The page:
Too often, new writers and comic artists working on their first project become disillusioned and give up when they can’t find a publisher.
If you need inspiration to keep plugging ahead, I have two stories that might help motivate you — the story behind the novel Tinkers, which was recently awarded the Pulitzer Prize, and to a lesser extent (but perhaps more likely to apply more broadly), a new book I edited and contributed to called Trickster: Native American Tales: A Graphic Collection.
Last week, I read an article in Publishers Weekly Book Expo America edition about the story behind Tinkers, a novel about the deathbed memories of a clock repairer. The author, Paul Harding, had tried for years to find a publisher for the book and even sought an agent, to no avail. He tabled his efforts for a while, until an acquaintance who had some work published inquired about Harding’s manuscript during a night out with friends. Harding gave a draft of the book to his friend, who relayed it to his publisher — who passed on it. However, the publisher did recommend sending it to a small independent publisher, Bellevue Literary Press, which did publish the book.
In April, Tinkers received the 2010 Pulitzer for fiction, which prompted the sale of tens of thousands of copies. A few days later, Harding received a fellowship from the Guggenheim Foundation. In addition, Harding now has a two-book deal with Random House (he had signed with the giant publisher late last year, but, hey, you have to roll it into the parade).
The story behind Trickster isn’t as dramatic, but it does show to a lesser extent that persistence pays off.
Initially, Trickster was going to be published by a small independent comics publisher. That publisher folded as the project was about half done, but another potential opportunity opened up. National Geographic was going to launch a new graphic novel line as part of its children’s book division, and the venerable publisher expressed interest in Trickster and another one of my books that had a nature focus.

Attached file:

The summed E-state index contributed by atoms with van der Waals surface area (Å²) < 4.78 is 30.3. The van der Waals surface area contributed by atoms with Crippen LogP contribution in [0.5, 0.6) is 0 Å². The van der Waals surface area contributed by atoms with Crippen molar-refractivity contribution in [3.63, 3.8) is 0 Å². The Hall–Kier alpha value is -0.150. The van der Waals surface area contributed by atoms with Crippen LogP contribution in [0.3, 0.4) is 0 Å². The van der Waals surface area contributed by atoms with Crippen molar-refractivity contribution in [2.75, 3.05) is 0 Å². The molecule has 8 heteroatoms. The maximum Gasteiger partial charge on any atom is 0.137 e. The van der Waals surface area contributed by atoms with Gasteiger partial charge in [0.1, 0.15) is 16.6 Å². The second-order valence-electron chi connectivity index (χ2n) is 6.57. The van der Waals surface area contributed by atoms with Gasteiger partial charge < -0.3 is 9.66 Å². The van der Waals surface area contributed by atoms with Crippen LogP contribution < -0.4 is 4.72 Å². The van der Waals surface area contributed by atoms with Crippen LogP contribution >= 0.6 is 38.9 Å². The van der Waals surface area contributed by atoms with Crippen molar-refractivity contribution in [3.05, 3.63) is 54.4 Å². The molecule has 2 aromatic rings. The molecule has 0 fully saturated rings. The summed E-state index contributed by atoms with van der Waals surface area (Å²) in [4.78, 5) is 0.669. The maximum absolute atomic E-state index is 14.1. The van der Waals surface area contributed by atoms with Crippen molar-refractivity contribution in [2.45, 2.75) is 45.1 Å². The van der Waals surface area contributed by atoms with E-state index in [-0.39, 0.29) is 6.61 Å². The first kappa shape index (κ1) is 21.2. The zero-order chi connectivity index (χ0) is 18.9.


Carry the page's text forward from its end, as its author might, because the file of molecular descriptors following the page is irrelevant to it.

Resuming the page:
Then, the economy tanked. And along with it, the publishing world imploded. National Geographic not only nixed the graphic novel line, but it also laid off the children’s book editor who was my contact there. In a truly altruistic response, the editor — even though she'd lost her job — put me in contact with one of her friends who is a well-known literary agent specializing in young adult and children’s books.
The agent agreed to send a PDF of the book to some contacts among the larger publishers. She reported that they liked the book but had two problems: First, they weren’t buying any new projects because they were freaked out about the spiraling economy. Second, they weren’t sure how they would market it.
So that was it. The news wasn’t promising. I had also sent copies of the book to a few independent comics publishers, but I had a feeling it wouldn’t fit it with their catalogs of books. Sure enough, I got a lot of nice compliments on the book, but they passed.
However, I wasn’t quite ready to call it quits. I had two more options: find a small press publisher or a university publisher. I researched which publishers in these two areas would be best to approach. I found Fulcrum Publishing in Golden, Colorado, which specializes in Native American, regionally focused, and quirky books. It seemed like it would be a good fit, so I sent a copy of the book and they indeed were interested. I also found two university press publishers interested in the book.
I opted to go with Fulcrum for a variety of reasons, mainly because of the types of books they published, their distribution, and the wonderful energy they conveyed.
Finding a publisher didn’t happen overnight, and there were plenty of opportunities for me to quit. I’m glad I didn’t, though. It’s been well worth the effort.